It was last July when Pope Benedict issued an instruction, or motu proprio, encouraging the rite's much wider celebration if a "stable group" requests it from a parish priest. He designated the Tridentine Mass the "extraordinary form" and the new the "ordinary form" of the one Roman rite. But, Cardinal Castrillón, who is close to the Pope, has now gone much further, suggesting it should be made a far more frequent liturgical experience.

He was eager to explain why he considered the revival of the old rite - which he called the Gregorian Rite - so important. He had a forthright response to those who complain that its reintroduction violates the teaching of the Second Vatican Council, calling such a view "absolute ignorance". Pope Benedict, he added, was a theologian with deep understanding of Vatican II and was acting exactly in accordance with "the way of the council" that the freedom of different kinds of celebration is to be offered. Similarly, he judged complaints about the priest in the old rite celebrating Mass with his back to the congregation to be "ridiculous". The priest represented the person of Christ and in facing east - that is, towards God - he was reviving the sacrifice of the Son to the Father.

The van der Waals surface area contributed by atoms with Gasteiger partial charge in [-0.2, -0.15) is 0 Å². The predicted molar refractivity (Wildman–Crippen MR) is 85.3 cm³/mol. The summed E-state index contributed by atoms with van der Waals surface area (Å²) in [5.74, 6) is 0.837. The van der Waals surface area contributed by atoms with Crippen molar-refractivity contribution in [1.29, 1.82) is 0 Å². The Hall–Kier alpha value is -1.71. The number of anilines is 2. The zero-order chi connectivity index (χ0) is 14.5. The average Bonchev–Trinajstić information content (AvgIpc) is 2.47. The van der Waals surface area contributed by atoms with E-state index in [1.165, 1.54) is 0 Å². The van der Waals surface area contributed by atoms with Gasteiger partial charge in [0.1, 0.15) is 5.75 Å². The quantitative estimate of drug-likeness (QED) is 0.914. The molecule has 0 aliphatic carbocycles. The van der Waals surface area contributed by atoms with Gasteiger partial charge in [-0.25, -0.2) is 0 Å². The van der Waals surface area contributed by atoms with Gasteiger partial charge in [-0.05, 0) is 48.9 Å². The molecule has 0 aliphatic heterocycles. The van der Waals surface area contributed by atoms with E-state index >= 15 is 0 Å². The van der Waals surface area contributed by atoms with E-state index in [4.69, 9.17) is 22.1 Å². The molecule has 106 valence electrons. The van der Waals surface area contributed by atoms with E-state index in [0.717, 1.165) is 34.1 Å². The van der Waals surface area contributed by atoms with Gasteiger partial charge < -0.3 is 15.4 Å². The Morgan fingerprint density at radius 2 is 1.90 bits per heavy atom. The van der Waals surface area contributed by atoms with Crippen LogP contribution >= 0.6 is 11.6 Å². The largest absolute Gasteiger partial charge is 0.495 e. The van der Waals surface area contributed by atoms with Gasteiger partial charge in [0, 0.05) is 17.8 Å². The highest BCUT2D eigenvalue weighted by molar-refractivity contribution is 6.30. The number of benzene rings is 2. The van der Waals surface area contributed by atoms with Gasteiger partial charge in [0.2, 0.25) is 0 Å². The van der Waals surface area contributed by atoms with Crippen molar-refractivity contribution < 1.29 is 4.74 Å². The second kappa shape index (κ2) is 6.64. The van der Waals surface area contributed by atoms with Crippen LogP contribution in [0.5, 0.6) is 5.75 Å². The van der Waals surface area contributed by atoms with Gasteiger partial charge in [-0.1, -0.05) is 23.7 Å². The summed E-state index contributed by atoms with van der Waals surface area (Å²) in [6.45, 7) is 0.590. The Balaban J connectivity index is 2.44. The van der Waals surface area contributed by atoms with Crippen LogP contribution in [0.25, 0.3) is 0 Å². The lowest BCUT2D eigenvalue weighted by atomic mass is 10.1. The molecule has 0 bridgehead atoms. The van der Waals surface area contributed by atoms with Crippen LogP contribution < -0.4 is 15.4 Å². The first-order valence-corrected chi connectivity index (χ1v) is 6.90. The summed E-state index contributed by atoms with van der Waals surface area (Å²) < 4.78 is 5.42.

Asked whether he hoped to see provision for the Tridentine Rite made in "many" parishes in England and Wales, the cardinal said he wanted "all" parishes to experience this "treasure". As for men training for the priesthood, he disclosed that the Vatican is writing to all seminaries, asking them to ensure they will be taught Latin not just for liturgical purposes but also to prepare them for their studies in theology and philosophy.

But what of the confusion felt by many Catholics who had seen the transition from the Tridentine to the new rite in 1970 and had welcomed it, seeing it as real progress? I suggested that for some this new emphasis on old rite might feel like a step backwards.

"Progress is important, but what does it mean?" said the cardinal. "Today, for me, progress is discovering the meaning of contemplation. This is progress. A person who has no time for silence is a poor person. A person who has no time for contemplation is poor also. The holy Mass is sacrifice. We have to look at Golgotha, at Calvary, the Cross of Christ. When we have sacrifice in Christ we feel free from sin, we are redeemed, then we are happy and when we celebrate the Resurrection of Christ we are happy to gather together and to celebrate, but first the sacrifice, second the community aspect of the meal."

Is it not possible to express all this in the new rite?